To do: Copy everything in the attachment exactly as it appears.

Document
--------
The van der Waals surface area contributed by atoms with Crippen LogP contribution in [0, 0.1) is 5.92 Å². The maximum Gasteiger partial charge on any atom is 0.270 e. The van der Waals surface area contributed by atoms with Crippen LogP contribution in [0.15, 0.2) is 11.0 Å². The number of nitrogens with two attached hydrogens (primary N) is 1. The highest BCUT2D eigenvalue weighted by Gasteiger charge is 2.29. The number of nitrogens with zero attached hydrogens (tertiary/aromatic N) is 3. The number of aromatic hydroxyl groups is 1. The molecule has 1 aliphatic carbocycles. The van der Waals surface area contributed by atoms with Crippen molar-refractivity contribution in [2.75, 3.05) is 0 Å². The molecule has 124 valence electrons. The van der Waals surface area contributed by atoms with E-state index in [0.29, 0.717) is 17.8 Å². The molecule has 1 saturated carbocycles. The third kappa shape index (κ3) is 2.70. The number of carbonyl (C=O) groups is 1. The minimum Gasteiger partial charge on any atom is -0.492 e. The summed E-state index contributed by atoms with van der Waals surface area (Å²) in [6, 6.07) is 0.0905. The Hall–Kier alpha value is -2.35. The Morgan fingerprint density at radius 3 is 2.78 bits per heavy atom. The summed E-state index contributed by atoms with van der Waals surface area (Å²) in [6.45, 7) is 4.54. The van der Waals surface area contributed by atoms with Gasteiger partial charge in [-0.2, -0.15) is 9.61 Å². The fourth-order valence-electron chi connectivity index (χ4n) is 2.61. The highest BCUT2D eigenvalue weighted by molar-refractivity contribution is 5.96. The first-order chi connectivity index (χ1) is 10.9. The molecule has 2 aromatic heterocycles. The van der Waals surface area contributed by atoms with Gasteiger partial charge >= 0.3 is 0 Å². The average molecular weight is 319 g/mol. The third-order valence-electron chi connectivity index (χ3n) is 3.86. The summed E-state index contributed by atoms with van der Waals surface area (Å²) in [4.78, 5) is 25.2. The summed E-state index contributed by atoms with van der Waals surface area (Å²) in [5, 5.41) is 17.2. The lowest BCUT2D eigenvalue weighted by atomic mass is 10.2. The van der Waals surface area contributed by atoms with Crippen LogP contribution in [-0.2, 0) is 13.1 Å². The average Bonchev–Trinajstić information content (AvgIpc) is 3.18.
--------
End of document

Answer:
The van der Waals surface area contributed by atoms with Crippen LogP contribution in [0, 0.1) is 5.92 Å². The maximum Gasteiger partial charge on any atom is 0.270 e. The van der Waals surface area contributed by atoms with Crippen LogP contribution in [0.15, 0.2) is 11.0 Å². The number of nitrogens with two attached hydrogens (primary N) is 1. The highest BCUT2D eigenvalue weighted by Gasteiger charge is 2.29. The number of nitrogens with zero attached hydrogens (tertiary/aromatic N) is 3. The number of aromatic hydroxyl groups is 1. The molecule has 1 aliphatic carbocycles. The van der Waals surface area contributed by atoms with Crippen molar-refractivity contribution in [2.75, 3.05) is 0 Å². The molecule has 124 valence electrons. The van der Waals surface area contributed by atoms with E-state index in [0.29, 0.717) is 17.8 Å². The molecule has 1 saturated carbocycles. The third kappa shape index (κ3) is 2.70. The number of carbonyl (C=O) groups is 1. The minimum Gasteiger partial charge on any atom is -0.492 e. The summed E-state index contributed by atoms with van der Waals surface area (Å²) in [6, 6.07) is 0.0905. The Hall–Kier alpha value is -2.35. The Morgan fingerprint density at radius 3 is 2.78 bits per heavy atom. The summed E-state index contributed by atoms with van der Waals surface area (Å²) in [6.45, 7) is 4.54. The van der Waals surface area contributed by atoms with Gasteiger partial charge in [-0.2, -0.15) is 9.61 Å². The fourth-order valence-electron chi connectivity index (χ4n) is 2.61. The highest BCUT2D eigenvalue weighted by molar-refractivity contribution is 5.96. The first-order chi connectivity index (χ1) is 10.9. The molecule has 2 aromatic heterocycles. The van der Waals surface area contributed by atoms with Gasteiger partial charge >= 0.3 is 0 Å². The average molecular weight is 319 g/mol. The third-order valence-electron chi connectivity index (χ3n) is 3.86. The summed E-state index contributed by atoms with van der Waals surface area (Å²) in [4.78, 5) is 25.2. The summed E-state index contributed by atoms with van der Waals surface area (Å²) in [5, 5.41) is 17.2. The lowest BCUT2D eigenvalue weighted by atomic mass is 10.2. The van der Waals surface area contributed by atoms with Crippen LogP contribution in [-0.2, 0) is 13.1 Å². The average Bonchev–Trinajstić information content (AvgIpc) is 3.18.